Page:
Not much can be accomplished in a few hundredths of a second. However, neutron stars that have been seen in two gamma ray bursts have more than enough time to teach us a thing or two about life, death, and the birth of black holes.
Shaken by an archive of high-energy flashes in the night sky, astronomers have recently discovered patterns in the oscillations of light left by two stars in a different setting, marking a pause in the journey from a super-dense object to an infinite pit of darkness.
That delay — somewhere between 10 and 300 milliseconds — technically equates to two recently formed, mega-friendly neutron stars, which researchers suspect were each fast enough to briefly undergo an inevitable fate as black holes.
“We know that short GRBs form when orbiting neutron stars collide together and we know that they eventually fall into a black hole, but the precision of the events is not well understood,” says Cole Miller, an astronomer at the University of Maryland College. Park (UMCP) in the US.
“We found these gamma-ray patterns in two eruptions observed by Compton in the early 1990s.”
For nearly 30 years, the Compton Gamma Ray Observatory has circled the Earth and collected the glow of X-rays and gamma rays that spilled from distant cataclysmic events. That archive of high-energy photons contains a record of information about things like colliding neutron stars, which emit powerful pulses of radiation known as gamma-ray bursts.
Neutron stars are the real beasts of the universe. They double the mass of our Sun within a mass of space roughly the size of a small city. This not only makes the material strange, so that by forcing electrons into protons it turns into a heavy impulse of neutrons, it can generate magnetic fields in no other way than in the universe.
When spun into high rotation, these fields can accelerate particles to ridiculously high speeds, forming polar bursts that appear as “pulses” like superimposed lighthouses.
Neutron stars form when more ordinary stars (about 8 to 30 times the mass of our Sun) burn up the last of their fuel, leaving a core of about 1.1 to 2.3 solar masses, too cool to withstand the pressure of their gravity.
Add a bit of mass – like cramming two neutral stars together – and even the ones that don’t have enough of them can’t resist the hum of gravity fields urging it to crush the living physics out of the dead star. From the dense mass of particles, whatever strange horror is gathered, which becomes the heart of the black hole.
The basic theory of the process is pretty straightforward, just putting general limits on how heavy a neutron star can be before it collapses. For cold, non-circulating balls of matter, this upper limit is just under three solar masses, but it also involves implications that the path from the neutron star to the black hole would be a less than direct path.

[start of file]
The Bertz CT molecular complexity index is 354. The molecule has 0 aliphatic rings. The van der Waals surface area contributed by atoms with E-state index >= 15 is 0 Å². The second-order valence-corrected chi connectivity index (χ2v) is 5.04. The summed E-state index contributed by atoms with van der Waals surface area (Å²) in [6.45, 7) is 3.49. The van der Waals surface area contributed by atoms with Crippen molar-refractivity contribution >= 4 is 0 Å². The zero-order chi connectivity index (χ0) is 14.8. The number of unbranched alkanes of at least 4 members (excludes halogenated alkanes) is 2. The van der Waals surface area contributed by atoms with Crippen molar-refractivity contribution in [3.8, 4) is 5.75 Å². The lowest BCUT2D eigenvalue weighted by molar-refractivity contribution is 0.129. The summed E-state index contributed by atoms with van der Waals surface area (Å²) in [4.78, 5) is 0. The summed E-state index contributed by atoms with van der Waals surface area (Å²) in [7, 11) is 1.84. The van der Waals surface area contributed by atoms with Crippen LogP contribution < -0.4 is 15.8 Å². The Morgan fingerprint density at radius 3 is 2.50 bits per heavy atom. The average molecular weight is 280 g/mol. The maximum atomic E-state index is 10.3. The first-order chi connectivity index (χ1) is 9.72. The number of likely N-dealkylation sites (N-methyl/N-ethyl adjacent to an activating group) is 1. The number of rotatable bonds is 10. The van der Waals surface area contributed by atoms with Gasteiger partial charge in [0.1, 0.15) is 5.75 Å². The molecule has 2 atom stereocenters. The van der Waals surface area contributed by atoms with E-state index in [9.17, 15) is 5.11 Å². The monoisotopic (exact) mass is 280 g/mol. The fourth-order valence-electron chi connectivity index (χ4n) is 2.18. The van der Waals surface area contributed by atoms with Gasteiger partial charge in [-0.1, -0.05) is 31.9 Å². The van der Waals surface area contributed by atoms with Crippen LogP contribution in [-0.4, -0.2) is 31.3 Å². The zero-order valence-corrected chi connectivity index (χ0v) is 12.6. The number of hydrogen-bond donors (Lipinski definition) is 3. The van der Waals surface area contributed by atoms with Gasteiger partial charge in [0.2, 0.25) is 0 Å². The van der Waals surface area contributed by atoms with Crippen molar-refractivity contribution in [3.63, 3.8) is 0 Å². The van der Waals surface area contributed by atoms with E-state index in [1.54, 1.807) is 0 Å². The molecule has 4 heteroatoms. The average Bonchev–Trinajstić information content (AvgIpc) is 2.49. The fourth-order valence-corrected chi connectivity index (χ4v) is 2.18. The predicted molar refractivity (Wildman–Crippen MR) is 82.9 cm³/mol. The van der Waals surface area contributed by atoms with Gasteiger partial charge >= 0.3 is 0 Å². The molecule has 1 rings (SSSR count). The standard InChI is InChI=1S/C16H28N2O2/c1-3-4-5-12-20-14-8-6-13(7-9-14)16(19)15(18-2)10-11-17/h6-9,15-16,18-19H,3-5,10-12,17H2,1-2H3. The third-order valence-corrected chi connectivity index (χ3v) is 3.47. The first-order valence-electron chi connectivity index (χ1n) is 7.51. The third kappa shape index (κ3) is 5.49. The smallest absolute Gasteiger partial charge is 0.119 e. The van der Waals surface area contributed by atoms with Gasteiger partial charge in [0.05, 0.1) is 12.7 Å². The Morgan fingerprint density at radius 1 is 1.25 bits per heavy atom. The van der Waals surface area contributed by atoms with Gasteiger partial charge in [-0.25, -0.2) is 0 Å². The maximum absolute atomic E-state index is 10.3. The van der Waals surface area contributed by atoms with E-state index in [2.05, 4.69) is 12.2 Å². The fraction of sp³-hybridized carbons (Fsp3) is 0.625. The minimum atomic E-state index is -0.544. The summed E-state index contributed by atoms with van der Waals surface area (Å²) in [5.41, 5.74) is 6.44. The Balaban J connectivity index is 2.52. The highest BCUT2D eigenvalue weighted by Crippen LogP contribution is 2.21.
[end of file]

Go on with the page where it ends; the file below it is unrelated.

For example, last year physicists announced the observation of a gamma-ray burst GRB 180618A, detected again in 2018. The burst’s afterglow marks a magnetically-charged neutron star called a magnet, along with its signature. mass closer than that of two stars converging.
A day later this heavy weight of neutrons was no longer there, no doubt succumbing to its extraordinary mass and transforming into something not even light can escape.
How it could resist gravity for so long is a mystery, although its magnetic fields may have fulfilled its role.
These two could also be found in a few new discoveries.
A more accurate term for the pattern observed in gamma-ray bursts given by Compton in the early 1990s is quasiperiodic oscillation. The mixture of frequencies that rise and fall in the signal can be explained to describe the final moments of massive objects as they surround each other and then collide.
From what the researchers can tell, each collision with an object about 20 percent larger than the current record-holding massive neutron star — hitting 2.14 times the mass of our Sun — counted. They were also twice the diameter of a typical neutron star.
Interestingly, the extraordinary objects were rotating at a rate of nearly 78,000 times per minute, far faster than the record held by pulsar J1748-2446, which is a mere 707 revolutions per second.
A few rotations of each neutron star in its short half-second life could pull down enough angular momentum to fight the implosion of its gravity.
How this can apply to other neutron star mergers, further confusing the limits of stellar collapse and black hole generation, is a question for future research.
This research was published in nature.
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